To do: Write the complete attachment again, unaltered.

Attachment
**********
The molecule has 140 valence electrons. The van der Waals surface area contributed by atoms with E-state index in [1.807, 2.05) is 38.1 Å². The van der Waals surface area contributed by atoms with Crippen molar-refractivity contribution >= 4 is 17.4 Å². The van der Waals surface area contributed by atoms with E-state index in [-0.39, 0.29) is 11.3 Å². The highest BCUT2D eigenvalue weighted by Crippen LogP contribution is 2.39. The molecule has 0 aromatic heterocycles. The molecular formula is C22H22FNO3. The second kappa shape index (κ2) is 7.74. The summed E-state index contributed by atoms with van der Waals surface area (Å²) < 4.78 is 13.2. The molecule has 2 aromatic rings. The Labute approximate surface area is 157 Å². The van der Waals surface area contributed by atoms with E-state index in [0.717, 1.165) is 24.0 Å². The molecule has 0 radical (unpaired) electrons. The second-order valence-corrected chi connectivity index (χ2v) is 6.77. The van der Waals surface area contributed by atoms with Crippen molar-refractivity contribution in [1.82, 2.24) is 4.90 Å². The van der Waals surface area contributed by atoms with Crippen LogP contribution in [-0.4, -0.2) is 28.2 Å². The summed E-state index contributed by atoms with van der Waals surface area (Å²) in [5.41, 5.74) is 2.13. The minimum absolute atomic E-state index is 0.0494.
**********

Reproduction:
The molecule has 140 valence electrons. The van der Waals surface area contributed by atoms with E-state index in [1.807, 2.05) is 38.1 Å². The van der Waals surface area contributed by atoms with Crippen molar-refractivity contribution >= 4 is 17.4 Å². The van der Waals surface area contributed by atoms with E-state index in [-0.39, 0.29) is 11.3 Å². The highest BCUT2D eigenvalue weighted by Crippen LogP contribution is 2.39. The molecule has 0 aromatic heterocycles. The molecular formula is C22H22FNO3. The second kappa shape index (κ2) is 7.74. The summed E-state index contributed by atoms with van der Waals surface area (Å²) < 4.78 is 13.2. The molecule has 2 aromatic rings. The Labute approximate surface area is 157 Å². The van der Waals surface area contributed by atoms with E-state index in [0.717, 1.165) is 24.0 Å². The molecule has 0 radical (unpaired) electrons. The second-order valence-corrected chi connectivity index (χ2v) is 6.77. The van der Waals surface area contributed by atoms with Crippen molar-refractivity contribution in [1.82, 2.24) is 4.90 Å². The van der Waals surface area contributed by atoms with Crippen LogP contribution in [-0.4, -0.2) is 28.2 Å². The summed E-state index contributed by atoms with van der Waals surface area (Å²) in [5.41, 5.74) is 2.13. The minimum absolute atomic E-state index is 0.0494.